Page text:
Archive for April, 2012

From the deep archives: Jon Lipsky’s MASTER OF ECSTASY

April 30, 2012

I only just last week belatedly learned from the Boston University alumni magazine of the death of Jon Lipsky (above) over a year ago — March 25, 2011, at age 66 from cancer. When I lived in Boston in the second half of the 1970s, Lipsky belonged to a small hardy population of talented artists passionately committed to making experimental theater in Boston, rather than accepting the conventional wisdom that you had to move to New York to do such things. As a tribute to Jon, I’ve posted on my writing archive the admiring review I wrote, as an eager young theater critic for the Boston Phoenix, of a play he wrote in collaboration with the ensemble who called themselves Reality Theater. The play was Master of Ecstasy, and I’m still surprised that the play never had a life after its original production. Check it out here and let me know what you think.


Quote of the day: VOTING

April 29, 2012


Some people in the media act like Washington is some autonomous entity that’s operating with no connection to the public. I had a woman stop me the other day, she said, “I’m very angry about Congress. What are you guys doing?” I said, “Who’s your Congressman?” “Oh, I don’t know.” “Well, see, I vote for me, I’m happy with me. What are you blaming me for the people you vote for?”

— Barney Frank, interviewed for New York magazine

Quote of the day: WRITING

April 26, 2012


I think the single best line of advice I ever heard on being a parent, a writer, a seeker, an anything, is something the great E. L. Doctorow said years and years ago, that writing is like driving at night with the headlights on: you can only see a little ways in front of you but you can make the whole journey this way. This may not be verbatim, but for me it has rung true in every area of my life.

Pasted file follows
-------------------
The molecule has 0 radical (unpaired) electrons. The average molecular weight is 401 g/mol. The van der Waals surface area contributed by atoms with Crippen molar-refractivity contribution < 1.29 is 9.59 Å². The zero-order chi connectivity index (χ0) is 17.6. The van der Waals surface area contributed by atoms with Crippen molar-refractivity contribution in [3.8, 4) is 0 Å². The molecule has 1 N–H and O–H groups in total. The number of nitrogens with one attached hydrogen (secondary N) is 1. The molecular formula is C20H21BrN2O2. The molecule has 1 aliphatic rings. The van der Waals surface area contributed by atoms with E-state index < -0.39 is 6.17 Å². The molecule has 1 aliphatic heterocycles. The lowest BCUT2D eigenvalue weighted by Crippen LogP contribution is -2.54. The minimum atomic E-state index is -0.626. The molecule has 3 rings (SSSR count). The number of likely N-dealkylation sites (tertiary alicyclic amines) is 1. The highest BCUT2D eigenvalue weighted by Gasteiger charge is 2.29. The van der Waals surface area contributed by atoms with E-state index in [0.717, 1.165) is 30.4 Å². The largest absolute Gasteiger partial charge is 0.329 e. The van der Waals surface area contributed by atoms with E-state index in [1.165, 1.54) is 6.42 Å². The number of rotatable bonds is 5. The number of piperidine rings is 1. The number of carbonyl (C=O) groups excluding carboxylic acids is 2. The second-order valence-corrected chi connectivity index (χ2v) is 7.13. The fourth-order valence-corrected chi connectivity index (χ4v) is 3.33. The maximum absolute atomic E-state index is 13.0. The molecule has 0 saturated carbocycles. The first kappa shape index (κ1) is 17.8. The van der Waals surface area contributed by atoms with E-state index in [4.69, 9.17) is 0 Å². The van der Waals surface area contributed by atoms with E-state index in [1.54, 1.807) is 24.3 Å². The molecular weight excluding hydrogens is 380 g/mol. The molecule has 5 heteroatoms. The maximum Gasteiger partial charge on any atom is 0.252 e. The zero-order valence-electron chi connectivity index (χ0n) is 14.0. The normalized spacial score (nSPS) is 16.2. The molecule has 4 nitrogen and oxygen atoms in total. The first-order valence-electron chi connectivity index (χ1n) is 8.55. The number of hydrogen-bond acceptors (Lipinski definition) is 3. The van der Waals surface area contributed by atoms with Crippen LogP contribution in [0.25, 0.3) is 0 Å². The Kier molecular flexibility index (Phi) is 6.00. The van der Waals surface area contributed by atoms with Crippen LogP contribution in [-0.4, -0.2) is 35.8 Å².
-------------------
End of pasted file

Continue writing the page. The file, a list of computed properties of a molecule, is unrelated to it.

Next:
— Anne Lamott

photo by Scoo

Photo diary: spring is here

April 12, 2012

Park Avenue

56th Street


meditation altar

Central Park

Quote of the day: NATURE

April 12, 2012


Here in the country beauty and death surround you. They’re that close. The hummingbirds whiz in and out sipping the Kool-Aid in the feeder for them. The cat races back and forth in the garden climbing higher and higher in the tree. I see her at the doorway with something in her mouth, it’s still struggling. I yell and smack her, and a quail runs away into the garden. It doesn’t fly away. I go to see if it’s hurt. Ostensibly it’s not. Legs not broken, neck not broken. It stands breathing heavily, eyes darting all about. I decide it’s just in shock at narrowly escaping death. I talk to it, I point out that it’s still alive, it can walk, it can fly, it’ll be fine. The cat, of course, can’t stay away and comes prowling. I pin her to the ground a foot away from the bird. The bird doesn’t move. Still catching its breath. I hesitate to pick it up and move it somewhere safe – doesn’t human scent ostracize a bird from the pack? I pick up a stick and try to get the bird to stand on it. It jumps slightly, so it does seem to be able to move. It just doesn’t want to. Now I’m feeling restless and foolish. How long can I hold back this cat, prevent nature from taking its course? Maybe this is something I need to watch, the dance of predator and prey. The instant I release the cat, the bird flies away, out of reach.
And then: the next day on the path outside the gate is a dead bird, perhaps a quail, perhaps the same one. The head is missing. Do cats eats birds’ heads? The body of the bird has been torn open, and a swarm of bees, perhaps two dozen, partake of it in a literal feeding frenzy. I can’t look. I look.

— Don Shewey, diary entry, 9.23.92

Grapewine Springs Ranch, rural Mendocino County, California, 1992

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